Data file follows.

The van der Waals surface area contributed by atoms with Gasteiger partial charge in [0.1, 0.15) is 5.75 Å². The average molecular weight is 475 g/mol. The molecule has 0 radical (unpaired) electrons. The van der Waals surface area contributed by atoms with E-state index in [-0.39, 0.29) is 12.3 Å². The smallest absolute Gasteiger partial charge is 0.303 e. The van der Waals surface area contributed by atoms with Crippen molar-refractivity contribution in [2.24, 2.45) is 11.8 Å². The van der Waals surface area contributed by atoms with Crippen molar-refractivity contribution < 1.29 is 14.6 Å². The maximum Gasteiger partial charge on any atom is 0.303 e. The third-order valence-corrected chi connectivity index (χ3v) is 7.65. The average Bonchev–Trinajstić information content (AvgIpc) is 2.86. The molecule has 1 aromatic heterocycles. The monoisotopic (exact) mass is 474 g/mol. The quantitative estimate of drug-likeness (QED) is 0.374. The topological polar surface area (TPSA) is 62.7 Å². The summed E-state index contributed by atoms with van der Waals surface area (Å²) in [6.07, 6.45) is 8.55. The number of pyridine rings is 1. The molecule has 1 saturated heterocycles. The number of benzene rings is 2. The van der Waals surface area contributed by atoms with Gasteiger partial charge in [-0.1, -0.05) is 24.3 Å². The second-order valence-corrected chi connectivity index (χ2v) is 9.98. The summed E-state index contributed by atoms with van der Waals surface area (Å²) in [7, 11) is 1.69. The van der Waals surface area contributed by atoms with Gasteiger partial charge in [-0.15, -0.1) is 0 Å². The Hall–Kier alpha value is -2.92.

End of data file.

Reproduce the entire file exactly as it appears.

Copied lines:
The van der Waals surface area contributed by atoms with Gasteiger partial charge in [0.1, 0.15) is 5.75 Å². The average molecular weight is 475 g/mol. The molecule has 0 radical (unpaired) electrons. The van der Waals surface area contributed by atoms with E-state index in [-0.39, 0.29) is 12.3 Å². The smallest absolute Gasteiger partial charge is 0.303 e. The van der Waals surface area contributed by atoms with Crippen molar-refractivity contribution in [2.24, 2.45) is 11.8 Å². The van der Waals surface area contributed by atoms with Crippen molar-refractivity contribution < 1.29 is 14.6 Å². The maximum Gasteiger partial charge on any atom is 0.303 e. The third-order valence-corrected chi connectivity index (χ3v) is 7.65. The average Bonchev–Trinajstić information content (AvgIpc) is 2.86. The molecule has 1 aromatic heterocycles. The monoisotopic (exact) mass is 474 g/mol. The quantitative estimate of drug-likeness (QED) is 0.374. The topological polar surface area (TPSA) is 62.7 Å². The summed E-state index contributed by atoms with van der Waals surface area (Å²) in [6.07, 6.45) is 8.55. The number of pyridine rings is 1. The molecule has 1 saturated heterocycles. The number of benzene rings is 2. The van der Waals surface area contributed by atoms with Gasteiger partial charge in [-0.1, -0.05) is 24.3 Å². The second-order valence-corrected chi connectivity index (χ2v) is 9.98. The summed E-state index contributed by atoms with van der Waals surface area (Å²) in [7, 11) is 1.69. The van der Waals surface area contributed by atoms with Gasteiger partial charge in [-0.15, -0.1) is 0 Å². The Hall–Kier alpha value is -2.92.